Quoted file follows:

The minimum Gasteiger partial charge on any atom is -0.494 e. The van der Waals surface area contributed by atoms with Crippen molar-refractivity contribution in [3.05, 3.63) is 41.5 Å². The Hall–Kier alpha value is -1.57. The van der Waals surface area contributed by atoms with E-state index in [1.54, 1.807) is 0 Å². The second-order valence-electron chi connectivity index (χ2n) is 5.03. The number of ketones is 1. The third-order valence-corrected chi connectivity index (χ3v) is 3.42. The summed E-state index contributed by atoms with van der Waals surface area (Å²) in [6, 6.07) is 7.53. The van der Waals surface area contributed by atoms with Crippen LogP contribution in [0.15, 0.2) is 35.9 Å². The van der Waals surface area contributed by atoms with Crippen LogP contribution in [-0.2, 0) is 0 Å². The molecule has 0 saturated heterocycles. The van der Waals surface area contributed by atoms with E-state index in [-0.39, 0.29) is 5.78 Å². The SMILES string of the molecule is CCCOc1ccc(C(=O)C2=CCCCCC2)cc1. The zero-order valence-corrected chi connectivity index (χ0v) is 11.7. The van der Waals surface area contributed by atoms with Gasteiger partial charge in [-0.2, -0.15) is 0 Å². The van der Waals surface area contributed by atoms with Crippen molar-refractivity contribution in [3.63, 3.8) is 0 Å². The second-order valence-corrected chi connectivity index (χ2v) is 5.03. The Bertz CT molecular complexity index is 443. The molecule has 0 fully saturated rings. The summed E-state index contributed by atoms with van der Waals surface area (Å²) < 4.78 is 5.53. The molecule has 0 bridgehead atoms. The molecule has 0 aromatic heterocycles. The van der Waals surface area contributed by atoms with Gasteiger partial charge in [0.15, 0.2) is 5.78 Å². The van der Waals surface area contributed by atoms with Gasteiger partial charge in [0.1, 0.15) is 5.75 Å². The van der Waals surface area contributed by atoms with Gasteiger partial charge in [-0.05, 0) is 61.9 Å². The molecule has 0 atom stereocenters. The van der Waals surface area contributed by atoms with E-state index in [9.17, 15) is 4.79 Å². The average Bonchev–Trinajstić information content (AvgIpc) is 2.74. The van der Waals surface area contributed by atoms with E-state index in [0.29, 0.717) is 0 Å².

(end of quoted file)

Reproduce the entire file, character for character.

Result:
The minimum Gasteiger partial charge on any atom is -0.494 e. The van der Waals surface area contributed by atoms with Crippen molar-refractivity contribution in [3.05, 3.63) is 41.5 Å². The Hall–Kier alpha value is -1.57. The van der Waals surface area contributed by atoms with E-state index in [1.54, 1.807) is 0 Å². The second-order valence-electron chi connectivity index (χ2n) is 5.03. The number of ketones is 1. The third-order valence-corrected chi connectivity index (χ3v) is 3.42. The summed E-state index contributed by atoms with van der Waals surface area (Å²) in [6, 6.07) is 7.53. The van der Waals surface area contributed by atoms with Crippen LogP contribution in [0.15, 0.2) is 35.9 Å². The van der Waals surface area contributed by atoms with Crippen LogP contribution in [-0.2, 0) is 0 Å². The molecule has 0 saturated heterocycles. The van der Waals surface area contributed by atoms with E-state index in [-0.39, 0.29) is 5.78 Å². The SMILES string of the molecule is CCCOc1ccc(C(=O)C2=CCCCCC2)cc1. The zero-order valence-corrected chi connectivity index (χ0v) is 11.7. The van der Waals surface area contributed by atoms with Gasteiger partial charge in [-0.2, -0.15) is 0 Å². The van der Waals surface area contributed by atoms with Crippen molar-refractivity contribution in [3.63, 3.8) is 0 Å². The second-order valence-corrected chi connectivity index (χ2v) is 5.03. The Bertz CT molecular complexity index is 443. The molecule has 0 fully saturated rings. The summed E-state index contributed by atoms with van der Waals surface area (Å²) < 4.78 is 5.53. The molecule has 0 bridgehead atoms. The molecule has 0 aromatic heterocycles. The van der Waals surface area contributed by atoms with Gasteiger partial charge in [0.15, 0.2) is 5.78 Å². The van der Waals surface area contributed by atoms with Gasteiger partial charge in [0.1, 0.15) is 5.75 Å². The van der Waals surface area contributed by atoms with Gasteiger partial charge in [-0.05, 0) is 61.9 Å². The molecule has 0 atom stereocenters. The van der Waals surface area contributed by atoms with E-state index in [9.17, 15) is 4.79 Å². The average Bonchev–Trinajstić information content (AvgIpc) is 2.74. The van der Waals surface area contributed by atoms with E-state index in [0.29, 0.717) is 0 Å².